Today’s Climate: February 12, 2009

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Global CO2 Hits New Peaks (Reuters)

Measurements show atmospheric levels of carbon dioxide are hitting new highs, with no sign yet that the world economic downturn is curbing industrial emissions, a leading scientist at the Norwegian Polar Institute said today.

‘Nuclear Pork’ Cut from Stimulus Compromise (ENS)

A U.S. House-Senate conference committee axed plans to include $50 billion in federal loan guarantees in the economic recovery bill that could have been used by the nuclear and coal industries.

Carbon Emitters Hold Talks in Tokyo (AFP)

The world’s major carbon emitters, including the U.S., China and India, are in "full negotiation mode" today as they meet in Tokyo with the clock ticking to draft a new UN treaty on fighting global warming.

Airlines: Include Aviation Emissions in Climate Pact (Reuters)

Four leading airlines – Air France/KLM, British Airways, Cathay Pacific, Virgin Atlantic – today called for aviation emissions to be included in a broader climate pact after growing criticism that the sector was not doing enough to fight global warming.

Economists Call for $400B Green Global Investment Fund (Guardian)

Leading economists, including Nicholas Stern, called for an immediate $400 billion global fund to rescue the economy and create jobs by investing in energy efficiency efforts and clean power.

Super Solar Deal in the Desert (Forbes)

Southern California Edison, under pressure to ensure more power comes from renewable sources, announced the largest solar energy pact ever: an agreement to purchase electricity from 1.3 gigawatts of solar thermal plants in the Mojave Desert.

SC Governor Says No to Coal (AP)

South Carolina Gov. Mark Sanford came out against a state-owned utility’s plan to build a new coal-fired plant, saying federal rules on mercury emissions and expected caps on carbon dioxide emissions would double the plant’s cost.

What a Slump in Carbon Prices Means for the Future (New Scientist)

The price of permits to emit carbon dioxide has crashed to near-record lows. How the fact that it is getting progressively cheaper to pollute the atmosphere could affect the European Union’s ability to meet its ambitious emissions targets.

Chu Sees Big Science Role in Global Warming Cure (New York Times)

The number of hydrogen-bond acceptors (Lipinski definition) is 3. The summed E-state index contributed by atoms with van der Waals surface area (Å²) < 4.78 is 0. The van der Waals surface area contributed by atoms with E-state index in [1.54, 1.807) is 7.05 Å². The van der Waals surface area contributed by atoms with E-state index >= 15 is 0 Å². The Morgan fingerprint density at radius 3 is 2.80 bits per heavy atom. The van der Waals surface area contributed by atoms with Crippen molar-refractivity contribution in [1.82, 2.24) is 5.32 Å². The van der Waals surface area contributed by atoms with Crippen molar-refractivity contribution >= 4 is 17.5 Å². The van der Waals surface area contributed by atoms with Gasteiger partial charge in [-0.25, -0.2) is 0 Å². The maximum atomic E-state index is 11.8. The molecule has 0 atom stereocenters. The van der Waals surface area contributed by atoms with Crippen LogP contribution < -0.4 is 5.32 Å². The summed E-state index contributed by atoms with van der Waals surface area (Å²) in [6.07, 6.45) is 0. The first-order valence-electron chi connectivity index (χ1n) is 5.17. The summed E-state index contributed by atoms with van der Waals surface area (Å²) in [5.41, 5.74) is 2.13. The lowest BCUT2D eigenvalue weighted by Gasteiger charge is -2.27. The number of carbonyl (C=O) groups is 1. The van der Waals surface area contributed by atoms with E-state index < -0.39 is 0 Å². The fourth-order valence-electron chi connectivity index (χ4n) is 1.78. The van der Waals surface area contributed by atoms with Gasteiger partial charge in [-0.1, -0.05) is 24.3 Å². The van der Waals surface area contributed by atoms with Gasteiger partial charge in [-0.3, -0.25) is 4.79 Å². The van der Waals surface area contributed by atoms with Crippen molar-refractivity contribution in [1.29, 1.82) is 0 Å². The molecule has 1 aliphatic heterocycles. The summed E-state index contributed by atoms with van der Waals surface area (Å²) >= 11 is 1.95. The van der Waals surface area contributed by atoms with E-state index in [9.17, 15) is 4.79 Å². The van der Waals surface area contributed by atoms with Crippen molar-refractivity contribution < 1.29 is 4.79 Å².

Solving the world’s energy and climate woes will require Nobel-level breakthroughs in three areas: electric batteries, solar power and the development of new crops that can be turned into fuel, Energy Secretary Steven Chu says in an interview.

Ford Jumps Back into Green Car Fray (Reuters)

Ford has a new aggressive plan to roll out electric and plug-in hybrid vehicles over the next three years. "It’s impressive how a changing of the guard and a changing of the times can bring significant changes at a company," says David Friedman of the Union of Concerned Scientists.

Using Cars to Power the Grid: Delaware Town Nails It (Celsias)

Newark, Del., has become the first electric utility in the U.S. to use a car to store and provide power for the local electric grid. University of Delaware researchers helped develop the concept, called Vehicle-to-Grid (V2G).

Ethanol Production Is Struggling (New York Times)

Barely a year after Congress enacted an energy law meant to foster a huge national enterprise capable of converting plants and agricultural wastes into automotive fuel, the goals lawmakers set for the ethanol industry are in serious jeopardy.

Calling HSBC to Account over Green Banking Claims (Guardian)

HSBC wants your money so badly it’s dressing up what is basically an online account – bundled up with cheaper air and road travel incentives – as a green choice for environmentalists. And then there’s this gem: "for each account you switch, we will plant one virtual tree in our virtual forest."